TEENAGE STAR fRED­DIE READY FOR BIG TIME

With Craw­ley Town has NICK LOUGH on how a loan spell boy into a man turned Fred­die Wood­man from a

Late Tackle Football Magazine - - ONE TO WATCH -

THEY say you have to be a lit­tle bit crazy to be a goal­keeper. The pres­sure of know­ing that you are the last line of de­fence and the fact that one tiny mis­take can re­sult in hefty crit­i­cism and con­dem­na­tion.

When 3pm on a Satur­day comes around, most 18-year-old keep­ers are ex­pected to be tak­ing to the field for their clubs’ youth teams, or, if they’re very lucky, warm­ing the bench for the se­nior side.

Yet New­cas­tle United shot-stop­per Fred­die Wood­man was play­ing week in, week out as the undis­puted num­ber one in the un­for­giv­ing di­vi­sion known as League Two with Sus­sex club Craw­ley Town.

Bor­rowed from the Premier League gi­ants, the Eng­land un­der-19 in­ter­na­tional swapped mas­sage pools and pri­vate planes for tiny shower blocks and cramped bus jour­neys back in July – but, to him, it was the big­gest step in his ca­reer to date.

“In the sum­mer I was speak­ing with the peo­ple around me and they were say­ing I needed to go out on loan and play in the Foot­ball League,” Wood­man told

“We rang around a few clubs and there was a bit of in­ter­est in League Two and Scot­land. Craw­ley man­ager Mark Yates had worked with Jack But­land be­fore and he’s a goal­keeper I base my­self on, along with the likes of Joe Hart.

“He gave But­land his de­but in the Foot­ball League and that was one of the rea­sons, as well as it was closer to home where my fam­ily was so that helped mas­sively, too.”

Wood­man linked up with the Red Devils for a pre-sea­son match against Nuneaton af­ter re­turn­ing to the UK hav­ing joined the New­cas­tle first-team on their tour of Amer­ica.

It was that day Wood­man re­alised there is no for­give­ness in lower league foot­ball af­ter tak­ing an early blow to the face when col­lid­ing with a brutish cen­tre-for­ward.

“It was a lot more de­mand­ing phys­i­cally com­ing up against big cen­tre-for­wards and tak­ing a few hits,” he said. “I cut my eye in my first game for the club against Nuneaton in pre-sea­son!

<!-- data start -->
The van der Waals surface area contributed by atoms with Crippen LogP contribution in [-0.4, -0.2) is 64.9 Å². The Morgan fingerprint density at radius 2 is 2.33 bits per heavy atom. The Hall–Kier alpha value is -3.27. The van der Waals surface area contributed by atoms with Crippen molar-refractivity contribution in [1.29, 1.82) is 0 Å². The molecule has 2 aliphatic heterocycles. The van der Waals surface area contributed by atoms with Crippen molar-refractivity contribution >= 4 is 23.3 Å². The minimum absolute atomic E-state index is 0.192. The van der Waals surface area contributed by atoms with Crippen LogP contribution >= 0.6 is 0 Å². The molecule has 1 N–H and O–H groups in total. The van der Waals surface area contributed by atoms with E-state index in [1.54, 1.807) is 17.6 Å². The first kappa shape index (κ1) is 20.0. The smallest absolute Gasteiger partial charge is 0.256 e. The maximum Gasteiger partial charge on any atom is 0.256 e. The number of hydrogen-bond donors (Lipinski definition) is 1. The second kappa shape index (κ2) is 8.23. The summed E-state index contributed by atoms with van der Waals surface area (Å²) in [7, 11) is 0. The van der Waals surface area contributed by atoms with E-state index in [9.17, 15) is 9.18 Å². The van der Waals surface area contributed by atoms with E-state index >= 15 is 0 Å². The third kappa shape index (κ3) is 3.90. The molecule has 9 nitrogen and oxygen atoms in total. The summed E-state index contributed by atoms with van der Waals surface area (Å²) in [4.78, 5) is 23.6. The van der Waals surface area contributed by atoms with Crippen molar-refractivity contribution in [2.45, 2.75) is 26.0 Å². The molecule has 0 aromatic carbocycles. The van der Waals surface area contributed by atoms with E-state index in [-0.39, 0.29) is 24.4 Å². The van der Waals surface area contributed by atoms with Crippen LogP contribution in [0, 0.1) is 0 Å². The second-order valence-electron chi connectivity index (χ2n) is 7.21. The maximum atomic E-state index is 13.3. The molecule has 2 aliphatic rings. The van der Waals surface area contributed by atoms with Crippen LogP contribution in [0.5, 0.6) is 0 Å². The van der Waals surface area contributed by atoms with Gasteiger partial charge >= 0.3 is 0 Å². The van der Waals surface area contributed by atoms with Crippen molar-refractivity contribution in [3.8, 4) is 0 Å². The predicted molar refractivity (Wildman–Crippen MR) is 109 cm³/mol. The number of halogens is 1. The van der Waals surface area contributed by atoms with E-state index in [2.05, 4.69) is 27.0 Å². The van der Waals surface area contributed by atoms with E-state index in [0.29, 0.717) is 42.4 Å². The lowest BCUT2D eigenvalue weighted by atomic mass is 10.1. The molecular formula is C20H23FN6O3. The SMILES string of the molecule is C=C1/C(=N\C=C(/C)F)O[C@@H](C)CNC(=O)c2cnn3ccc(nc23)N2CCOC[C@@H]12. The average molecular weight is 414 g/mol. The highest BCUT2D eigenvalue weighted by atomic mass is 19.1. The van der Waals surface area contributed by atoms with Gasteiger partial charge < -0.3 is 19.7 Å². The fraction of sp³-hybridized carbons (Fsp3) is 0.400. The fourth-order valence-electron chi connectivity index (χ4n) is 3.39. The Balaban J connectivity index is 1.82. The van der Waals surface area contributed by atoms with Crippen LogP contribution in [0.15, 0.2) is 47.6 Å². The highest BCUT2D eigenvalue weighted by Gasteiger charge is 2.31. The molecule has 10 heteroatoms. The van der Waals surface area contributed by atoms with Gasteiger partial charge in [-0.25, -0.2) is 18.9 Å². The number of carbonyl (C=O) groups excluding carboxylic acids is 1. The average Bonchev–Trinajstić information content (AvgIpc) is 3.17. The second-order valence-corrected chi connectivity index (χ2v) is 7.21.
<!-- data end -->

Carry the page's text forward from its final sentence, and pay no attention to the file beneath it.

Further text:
“The pace can be quick too; at times you’re con­cen­trat­ing so much as you have so much to do but I did find it hard when you were play­ing away and the crowd started to get on the other team’s back.”

Thrown straight into ac­tion on the league’s open­ing day with a test­ing trip to Ox­ford United, Wood­man im­pressed the trav­el­ling Craw­ley faith­ful with a num­ber of su­perb stops to keep the U’s at bay. “The main thing I took from my de­but is that ev­ery­thing felt real,” he said.

“I was play­ing at three o’clock on a Satur­day, first game of the sea­son, when ev­ery­one is play­ing and I was proud of my­self as I’d come a long way but I knew I had a long way to go. “I knew I had to go out there and give a per­for­mance. I had friends at New­cas­tle kick­ing off at the same time, my Dad (goal­keep­ing coach Andy) at Palace was play­ing too, my good friend Ryan Tay­lor play­ing at Hull at 3pm and now I was play­ing, too.

“I was a kid play­ing kid’s foot­ball, but then I made my de­but in the men’s game - and now I feel like I am a man. I was happy with my per­for­mance as I made some solid stops and it was good to get a point away at a strong Ox­ford team who will definitely do well this sea­son.”

Goal­keep­ing very much runs in the Wood­man fam­ily given his fathe made over 300 ca­reer ap­pear­ances in the Foot­ball League.

They were to­gether at New­cas­tle with Fred­die in the acad­emy and Andy as­sist­ing Alan Pardew with first-team af­fairs.

The dis­tance be­tween the pair re­mained small when they moved down south to Craw­ley and Crys­tal Palace re­spec­tively, with Wood­man Snr a reg­u­lar in the stands to keep tabs on his son’s progress.

“I speak to my Dad on a daily ba­sis about my game,” he said.

“He watches all my clips and he came to a lot of my games both home and away so he’s a trusted idol for me.

“I am where I am now be­cause what he has taught me. He told me to al­ways go out there and be­lieve in my­self, and if you can give off an aura and a con­fi­dence you can go out and play like you’re the best goal­keeper in the world.”

Just 12 games into his loan spell, the 18year-old got the call from Mag­pies boss Steve McClaren to fly back to the nest af­ter United num­ber one Tim Krul was struck down on in­ter­na­tional duty af­ter in­jur­ing his an­te­rior cru­ci­ate lig­a­ment.

He said: “Firstly, Tim Krul is one of my best friends and one of my men­tors so I was dev­as­tated for him and I know it’s a se­ri­ous in­jury.

“I got a call from my agent straight­away and he said you’re go­ing to be called back now, but I was gut­ted to leave Craw­ley as I was meant to be there un­til Jan­uary.

“I would have liked to have played a few more games.

“Com­ing back, New­cas­tle is my club and if I get the chance here I’ll be happy but you just have to see what hap­pens really.”

Af­ter be­ing brought back to St James’ Park to act as back-up to ex-Charl­ton shot-stop­per

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